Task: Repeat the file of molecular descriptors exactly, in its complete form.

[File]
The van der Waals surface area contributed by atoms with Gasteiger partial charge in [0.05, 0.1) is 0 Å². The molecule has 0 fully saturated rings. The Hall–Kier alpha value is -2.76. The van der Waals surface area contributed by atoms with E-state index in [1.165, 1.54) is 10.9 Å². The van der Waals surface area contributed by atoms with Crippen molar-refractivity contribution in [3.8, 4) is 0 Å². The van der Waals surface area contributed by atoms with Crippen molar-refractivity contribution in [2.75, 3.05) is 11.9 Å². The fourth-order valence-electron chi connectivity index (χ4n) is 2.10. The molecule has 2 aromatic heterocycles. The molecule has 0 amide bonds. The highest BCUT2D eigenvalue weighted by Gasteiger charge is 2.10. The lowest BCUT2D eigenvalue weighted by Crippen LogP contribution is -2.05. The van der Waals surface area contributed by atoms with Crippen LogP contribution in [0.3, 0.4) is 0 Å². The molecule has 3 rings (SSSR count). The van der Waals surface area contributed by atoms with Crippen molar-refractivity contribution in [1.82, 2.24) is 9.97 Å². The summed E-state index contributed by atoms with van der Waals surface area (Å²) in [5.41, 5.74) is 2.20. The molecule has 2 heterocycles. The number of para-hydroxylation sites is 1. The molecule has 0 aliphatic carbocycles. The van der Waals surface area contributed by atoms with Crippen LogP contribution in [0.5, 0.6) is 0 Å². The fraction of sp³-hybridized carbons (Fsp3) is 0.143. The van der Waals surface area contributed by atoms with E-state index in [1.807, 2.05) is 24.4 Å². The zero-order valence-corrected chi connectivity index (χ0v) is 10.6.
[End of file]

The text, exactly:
The van der Waals surface area contributed by atoms with Gasteiger partial charge in [0.05, 0.1) is 0 Å². The molecule has 0 fully saturated rings. The Hall–Kier alpha value is -2.76. The van der Waals surface area contributed by atoms with E-state index in [1.165, 1.54) is 10.9 Å². The van der Waals surface area contributed by atoms with Crippen molar-refractivity contribution in [3.8, 4) is 0 Å². The van der Waals surface area contributed by atoms with Crippen molar-refractivity contribution in [2.75, 3.05) is 11.9 Å². The fourth-order valence-electron chi connectivity index (χ4n) is 2.10. The molecule has 2 aromatic heterocycles. The molecule has 0 amide bonds. The highest BCUT2D eigenvalue weighted by Gasteiger charge is 2.10. The lowest BCUT2D eigenvalue weighted by Crippen LogP contribution is -2.05. The van der Waals surface area contributed by atoms with Crippen LogP contribution in [0.3, 0.4) is 0 Å². The molecule has 3 rings (SSSR count). The van der Waals surface area contributed by atoms with Crippen molar-refractivity contribution in [1.82, 2.24) is 9.97 Å². The summed E-state index contributed by atoms with van der Waals surface area (Å²) in [5.41, 5.74) is 2.20. The molecule has 2 heterocycles. The number of para-hydroxylation sites is 1. The molecule has 0 aliphatic carbocycles. The van der Waals surface area contributed by atoms with Crippen LogP contribution in [0.5, 0.6) is 0 Å². The fraction of sp³-hybridized carbons (Fsp3) is 0.143. The van der Waals surface area contributed by atoms with E-state index in [1.807, 2.05) is 24.4 Å². The zero-order valence-corrected chi connectivity index (χ0v) is 10.6.